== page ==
For two years the covid-19 pandemic saw tech-sector saw at least some growth as the rest of the world ground to a halt. People interacted only through the tech companies’ products and services.
Now the economy is slowing, and the game for the tech sector is changing — but not in a good way. The industry is sharply hurt as the world’s central banks fight inflation, which is at its highest level for 40 years.
After leaving interest rates at almost zero, the U.S. Federal Reserve has been increasing them since March to crush the high prices of goods and services, which have whacked consumers’ purchasing power.
Many economists and business leaders say this monetary policy is likely to cause a so-called hard landing in the economy, a recession. These fears are prompting companies to delay investment, while households postpone discretionary purchases — such as tech gadgets.
Higher Rates, Stronger Dollar
The higher rates has also helped the U.S. dollar strengthen against other currencies, which consequently eats into the revenue generated in international markets by tech companies when they convert foreign currencies into dollars.
The tech-sector landscape is, to put it mildly, bleak. And third-quarter-earnings’ season, which is winding down, has confirmed this. Microsoft (MSFT) , Alphabet (GOOGL) , Amazon (AMZN) , Meta Platforms (META) and company have all warned of economic uncertainty.
In response, investors are liquidating tech stocks. Shares of Meta Platforms, parent of Facebook, Instagram and WhatsApp, have fallen 36% in the fourth quarter. Over the same period Amazon shares are down 23%, Alphabet is down 15% and Microsoft is off 11%.
This bearish movement may well continue as the sector has just delivered another round of bad news in the form of massive job cuts and hiring freezes.
Amazon, the e-commerce giant founded by Jeff Bezos, on Nov. 2 said it would “pause on new incremental hires in our corporate workforce.”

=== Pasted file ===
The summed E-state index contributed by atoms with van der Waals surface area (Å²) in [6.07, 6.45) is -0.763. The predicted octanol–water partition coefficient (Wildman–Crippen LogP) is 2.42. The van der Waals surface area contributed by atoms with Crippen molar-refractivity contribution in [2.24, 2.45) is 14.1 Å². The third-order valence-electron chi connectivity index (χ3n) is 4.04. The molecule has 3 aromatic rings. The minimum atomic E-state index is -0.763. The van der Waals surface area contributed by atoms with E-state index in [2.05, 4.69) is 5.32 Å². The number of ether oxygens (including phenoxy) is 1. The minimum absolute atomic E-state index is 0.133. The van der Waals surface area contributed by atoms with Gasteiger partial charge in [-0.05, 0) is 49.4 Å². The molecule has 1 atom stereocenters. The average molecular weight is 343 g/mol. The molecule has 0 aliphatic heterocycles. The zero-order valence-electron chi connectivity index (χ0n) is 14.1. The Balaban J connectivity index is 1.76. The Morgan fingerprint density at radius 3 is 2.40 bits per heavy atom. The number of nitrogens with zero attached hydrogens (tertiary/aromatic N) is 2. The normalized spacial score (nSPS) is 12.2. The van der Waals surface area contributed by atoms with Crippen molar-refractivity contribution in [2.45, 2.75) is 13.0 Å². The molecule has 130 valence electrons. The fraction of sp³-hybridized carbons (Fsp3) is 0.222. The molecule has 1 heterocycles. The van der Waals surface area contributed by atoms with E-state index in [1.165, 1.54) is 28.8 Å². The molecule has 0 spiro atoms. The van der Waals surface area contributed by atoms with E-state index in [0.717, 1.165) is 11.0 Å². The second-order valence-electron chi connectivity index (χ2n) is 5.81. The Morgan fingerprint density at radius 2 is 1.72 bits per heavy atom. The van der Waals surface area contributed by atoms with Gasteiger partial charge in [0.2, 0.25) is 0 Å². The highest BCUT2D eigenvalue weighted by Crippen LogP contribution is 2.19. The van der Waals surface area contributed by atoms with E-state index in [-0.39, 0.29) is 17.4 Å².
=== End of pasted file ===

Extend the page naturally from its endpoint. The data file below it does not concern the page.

“We anticipate keeping this pause in place for the next few months, and will continue to monitor what we’re seeing in the economy and the business to adjust as we think makes sense,” Beth Galetti, senior vice president of people experience and technology, wrote in a message to employees.
“We’re facing an unusual macroeconomic environment, and want to balance our hiring and investments with being thoughtful about this economy. This is not the first time that we’ve faced uncertain and challenging economies in our past,” she explained.
Tech Layoffs Are Continuing
The move is the latest wave of cost-cutting measures from the Seattle group in recent weeks. Amazon has already removed more than 10,000 job offers in its retail division and has stopped many projects. The firm has shut down its Treasure Truck Program, a fleet of roving vans that offers daily discounts on a bunch of items.
Just a day later, online-payments giant Stripe said it would eliminate 14% of its staff this week.
“At the outset of the pandemic in 2020, the world rotated overnight towards e-commerce. We witnessed significantly higher growth rates over the course of 2020 and 2021 compared to what we had seen previously,” Stripe CEO Patrick Collison wrote to employees.
“The world is now shifting again. We are facing stubborn inflation, energy shocks, higher interest rates, reduced investment budgets, and sparser startup funding,” he continued. “We think that 2022 represents the beginning of a different economic climate.”
On the same day, ride-share company Lyft (LYFT) also announced a cost-reduction plan, including the elimination of 13% of the workforce, or 683 employees.
“The announced reduction in force is a proactive step to ensure the company is set up to accelerate execution and deliver strong business results in Q4 of 2022 and in 2023,” Lyft said in a regulatory filing.
In a memo to employees CEO Logan Green and President John Zimmer said: “There are several challenges playing out across the economy. We’re facing a probable recession sometime in the next year and ride-share insurance costs are going up.”
Microsoft has announced two rounds of job cuts this year, while Meta will reduce its workforce or the first time since it was founded in 2004.
As for Alphabet, parent of Google and Youtube, the company will sharply slow the pace of hiring in the fourth quarter.
Even Apple (AAPL) , whose demand for iPhones is greater than supply, has decided to pause hiring except in research and development.